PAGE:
I made an excursion into Dublin's Hugh Lane Gallery before the end of October in order to see the group exhibition “Bones in the Attic”.This was a fabulous exhibition, curated by Victoria Evans, showcasing works by women artists in the permanent collection in feminist dialogue with recent work by invited women artists.
The first piece visible to the viewer (after reading Evans's wall didactic exhibition statement) was what appeared to be a mohair couch. Closer inspection of Sofa, the 1997 artwork by Rita Duffy, showed that in fact the couch was upholstered with hair pins. In this upholstery setting the common, feminine item rendered the couch uncomfortable and combined with the blood colour could only be seen as a threat. Definitely not an invitation to sit and relax...
I was drawn into the next work by the sound and what seemed, at first, to be a playful sculptural installation. The forms were mostly painted colourfully but there was also something ominous. While some forms were colourful and almost whimsical, they seemed to writhe in a way I found disturbing and the dark piece that hovered in the background (centre of this photograph) seemed a threat of some sort. The seemingly haphazard placement of painted sheets on clotheslines said something about domesticity gone awry. Learning to smell the smoke
by Eleanor McCaughey is full of foreboding and angst and I could feel the tenseness inherent in this work without foreknowledge of her personal situation. In later reading of her biography I could understand and appreciate that she was able to imbue her work with personal suffering while making it appear playful.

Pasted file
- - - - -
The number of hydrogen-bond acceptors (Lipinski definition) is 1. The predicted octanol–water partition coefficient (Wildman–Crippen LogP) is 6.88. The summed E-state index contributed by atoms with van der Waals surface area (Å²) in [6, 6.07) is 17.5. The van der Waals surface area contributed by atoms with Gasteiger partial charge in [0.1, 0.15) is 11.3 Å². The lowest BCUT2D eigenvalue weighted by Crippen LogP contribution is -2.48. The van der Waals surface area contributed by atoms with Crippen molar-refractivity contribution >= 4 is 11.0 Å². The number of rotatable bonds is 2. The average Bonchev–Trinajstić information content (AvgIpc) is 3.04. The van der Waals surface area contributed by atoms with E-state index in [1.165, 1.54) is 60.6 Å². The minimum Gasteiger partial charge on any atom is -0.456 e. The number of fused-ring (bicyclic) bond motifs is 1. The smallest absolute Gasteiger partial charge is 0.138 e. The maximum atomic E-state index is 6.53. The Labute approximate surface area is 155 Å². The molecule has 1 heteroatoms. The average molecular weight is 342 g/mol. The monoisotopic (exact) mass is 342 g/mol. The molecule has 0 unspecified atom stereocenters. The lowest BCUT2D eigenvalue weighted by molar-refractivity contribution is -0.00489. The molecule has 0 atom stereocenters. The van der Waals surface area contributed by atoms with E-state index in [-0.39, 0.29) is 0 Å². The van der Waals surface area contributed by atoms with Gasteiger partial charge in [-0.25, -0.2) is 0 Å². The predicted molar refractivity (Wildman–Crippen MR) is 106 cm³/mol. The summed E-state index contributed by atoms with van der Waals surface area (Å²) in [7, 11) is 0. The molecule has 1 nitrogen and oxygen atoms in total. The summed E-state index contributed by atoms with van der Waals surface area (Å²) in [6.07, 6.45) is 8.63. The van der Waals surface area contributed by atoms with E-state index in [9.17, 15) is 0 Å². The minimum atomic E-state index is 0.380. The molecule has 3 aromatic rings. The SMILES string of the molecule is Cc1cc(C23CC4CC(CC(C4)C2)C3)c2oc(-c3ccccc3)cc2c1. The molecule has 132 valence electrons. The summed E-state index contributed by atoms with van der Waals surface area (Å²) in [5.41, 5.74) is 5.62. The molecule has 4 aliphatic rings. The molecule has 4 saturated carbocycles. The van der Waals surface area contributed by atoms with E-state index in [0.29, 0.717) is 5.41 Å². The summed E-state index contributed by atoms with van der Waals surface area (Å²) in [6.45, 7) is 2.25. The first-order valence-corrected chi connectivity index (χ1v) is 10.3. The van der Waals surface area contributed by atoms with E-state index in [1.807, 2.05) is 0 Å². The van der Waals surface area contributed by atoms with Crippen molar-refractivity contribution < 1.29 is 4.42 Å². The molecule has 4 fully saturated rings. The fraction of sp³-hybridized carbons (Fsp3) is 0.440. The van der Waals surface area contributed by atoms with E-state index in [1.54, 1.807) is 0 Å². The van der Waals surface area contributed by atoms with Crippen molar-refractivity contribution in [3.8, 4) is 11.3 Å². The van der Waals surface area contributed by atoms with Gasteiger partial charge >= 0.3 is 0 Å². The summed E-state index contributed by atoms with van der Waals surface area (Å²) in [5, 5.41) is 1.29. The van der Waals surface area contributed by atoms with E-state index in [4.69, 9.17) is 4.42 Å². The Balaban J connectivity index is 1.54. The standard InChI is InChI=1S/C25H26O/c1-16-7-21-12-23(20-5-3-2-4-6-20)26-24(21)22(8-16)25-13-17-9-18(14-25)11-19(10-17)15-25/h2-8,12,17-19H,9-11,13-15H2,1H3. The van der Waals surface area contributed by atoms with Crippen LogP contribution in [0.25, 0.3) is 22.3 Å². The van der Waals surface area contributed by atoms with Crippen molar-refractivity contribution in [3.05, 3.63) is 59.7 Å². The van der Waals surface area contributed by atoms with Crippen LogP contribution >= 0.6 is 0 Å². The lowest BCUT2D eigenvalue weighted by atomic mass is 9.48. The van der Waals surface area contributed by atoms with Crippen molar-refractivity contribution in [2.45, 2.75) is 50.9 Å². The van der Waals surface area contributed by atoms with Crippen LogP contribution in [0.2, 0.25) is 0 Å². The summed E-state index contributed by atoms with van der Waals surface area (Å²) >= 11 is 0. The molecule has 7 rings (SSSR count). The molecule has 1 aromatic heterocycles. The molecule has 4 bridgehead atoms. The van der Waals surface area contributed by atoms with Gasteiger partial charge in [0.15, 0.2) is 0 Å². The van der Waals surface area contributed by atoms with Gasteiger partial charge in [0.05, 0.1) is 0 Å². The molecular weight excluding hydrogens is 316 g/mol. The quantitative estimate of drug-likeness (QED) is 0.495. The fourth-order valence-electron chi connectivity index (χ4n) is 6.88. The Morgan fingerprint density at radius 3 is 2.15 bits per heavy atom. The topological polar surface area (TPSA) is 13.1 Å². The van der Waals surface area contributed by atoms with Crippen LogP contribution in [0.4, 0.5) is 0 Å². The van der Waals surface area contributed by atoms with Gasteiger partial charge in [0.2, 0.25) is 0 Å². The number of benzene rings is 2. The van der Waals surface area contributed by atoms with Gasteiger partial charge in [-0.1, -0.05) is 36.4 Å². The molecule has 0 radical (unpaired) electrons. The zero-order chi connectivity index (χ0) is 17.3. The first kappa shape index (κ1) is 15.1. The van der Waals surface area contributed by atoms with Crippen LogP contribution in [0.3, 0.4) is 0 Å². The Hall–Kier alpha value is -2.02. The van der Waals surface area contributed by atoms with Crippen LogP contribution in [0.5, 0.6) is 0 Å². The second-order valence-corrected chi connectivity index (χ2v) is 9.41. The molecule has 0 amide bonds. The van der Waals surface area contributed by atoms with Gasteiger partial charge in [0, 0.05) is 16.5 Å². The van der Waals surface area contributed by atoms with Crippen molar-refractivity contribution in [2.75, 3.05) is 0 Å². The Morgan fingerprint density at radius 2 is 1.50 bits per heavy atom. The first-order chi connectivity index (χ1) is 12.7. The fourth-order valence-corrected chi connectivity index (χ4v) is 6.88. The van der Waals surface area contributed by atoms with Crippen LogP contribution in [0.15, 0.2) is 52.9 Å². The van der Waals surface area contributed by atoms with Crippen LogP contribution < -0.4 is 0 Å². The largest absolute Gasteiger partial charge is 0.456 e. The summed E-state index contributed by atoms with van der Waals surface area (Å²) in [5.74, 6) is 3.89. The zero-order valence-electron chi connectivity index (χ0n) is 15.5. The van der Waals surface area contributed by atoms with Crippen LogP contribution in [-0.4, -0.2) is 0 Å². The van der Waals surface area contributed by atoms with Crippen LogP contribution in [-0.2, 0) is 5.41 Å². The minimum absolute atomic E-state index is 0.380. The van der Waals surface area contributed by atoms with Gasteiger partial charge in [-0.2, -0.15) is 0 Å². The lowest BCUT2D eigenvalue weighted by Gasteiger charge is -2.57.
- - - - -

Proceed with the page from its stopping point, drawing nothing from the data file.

It is always a delight to see the work of Jesse Jones, and visit again her 2017 work Tremble, Tremble
through the various objects associated with this multi-media work that are in the Hugh Lane collection.
I wrote about that exhibition here
and an associated artist conversation/event here
. I wrote about her most recent work, The Tower
Sarah Jayne Booth's (for) All Our Grievous Doings
, 2022 is an installation response to misogyny and the historic demonisation of women. What has a whimsical appearance packs quite the punch when deconstructed - a living room where each item carries a variety of meanings.
Ruby Wallis's large photographs, A Woman Walks Alone at Night, With a Camera
, is an ongoing performative work reclaiming traditionally male times in urban spaces (ie, the night).
I was happy to see Kathy Prendergast's work, Waiting
1980, taken out of storage for this exhibition. I remember it being displayed in the foyer of Hugh Lane for many years and noticed when suddenly it wasn't there.
Over the past few years of the pandemic I have become aware of the collective Na Cailleacha
so was was glad of the chance to see some of their work in person (as opposed to online). The "witches" are a group of aging women artists, some of whom I had been aware of already as individual artists.
The collective still work individually but engage with more force as a group. The group consists of Helen Comerford, Barbara Freeman, Patricia Hurl, Catherine Marshall, Carole Nelson, Rachel Perry, Gerda Teljeur and Therry Rudin. Most of these women are visual artists but Marshall is a writer/curator and Nelson is a musician and composer. I imagine this group has fabulous conversations about art, life, women's issues and just about anything -- I would love to be a fly on the wall at one of their get togethers!
Other artists whose work is included in this exhibition, which I have not had a chance to discuss here, are Amanda Doran, Myrid Carten, Dorothy Cross and Alice Maher. All of the work is deserving of further dialogue, which to me was the point of this fabulous exhibition!
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